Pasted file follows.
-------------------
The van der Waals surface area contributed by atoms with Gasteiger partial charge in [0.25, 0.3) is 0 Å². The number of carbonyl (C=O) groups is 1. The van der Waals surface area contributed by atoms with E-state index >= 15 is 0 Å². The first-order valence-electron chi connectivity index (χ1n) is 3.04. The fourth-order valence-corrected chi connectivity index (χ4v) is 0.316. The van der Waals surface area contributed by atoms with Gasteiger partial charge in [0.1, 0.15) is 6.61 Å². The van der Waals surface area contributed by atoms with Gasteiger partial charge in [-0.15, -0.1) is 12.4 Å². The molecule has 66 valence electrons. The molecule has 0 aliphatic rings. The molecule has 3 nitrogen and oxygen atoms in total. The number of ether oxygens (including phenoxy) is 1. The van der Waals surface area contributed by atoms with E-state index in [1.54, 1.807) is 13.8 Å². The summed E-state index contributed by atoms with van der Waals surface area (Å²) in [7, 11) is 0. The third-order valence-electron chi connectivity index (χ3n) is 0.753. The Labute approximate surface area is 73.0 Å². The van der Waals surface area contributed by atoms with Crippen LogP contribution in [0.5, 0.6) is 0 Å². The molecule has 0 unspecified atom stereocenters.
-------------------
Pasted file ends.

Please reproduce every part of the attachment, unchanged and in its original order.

The van der Waals surface area contributed by atoms with Gasteiger partial charge in [0.25, 0.3) is 0 Å². The number of carbonyl (C=O) groups is 1. The van der Waals surface area contributed by atoms with E-state index >= 15 is 0 Å². The first-order valence-electron chi connectivity index (χ1n) is 3.04. The fourth-order valence-corrected chi connectivity index (χ4v) is 0.316. The van der Waals surface area contributed by atoms with Gasteiger partial charge in [0.1, 0.15) is 6.61 Å². The van der Waals surface area contributed by atoms with Gasteiger partial charge in [-0.15, -0.1) is 12.4 Å². The molecule has 66 valence electrons. The molecule has 0 aliphatic rings. The molecule has 3 nitrogen and oxygen atoms in total. The number of ether oxygens (including phenoxy) is 1. The van der Waals surface area contributed by atoms with E-state index in [1.54, 1.807) is 13.8 Å². The summed E-state index contributed by atoms with van der Waals surface area (Å²) in [7, 11) is 0. The third-order valence-electron chi connectivity index (χ3n) is 0.753. The Labute approximate surface area is 73.0 Å². The van der Waals surface area contributed by atoms with Crippen LogP contribution in [0.5, 0.6) is 0 Å². The molecule has 0 unspecified atom stereocenters.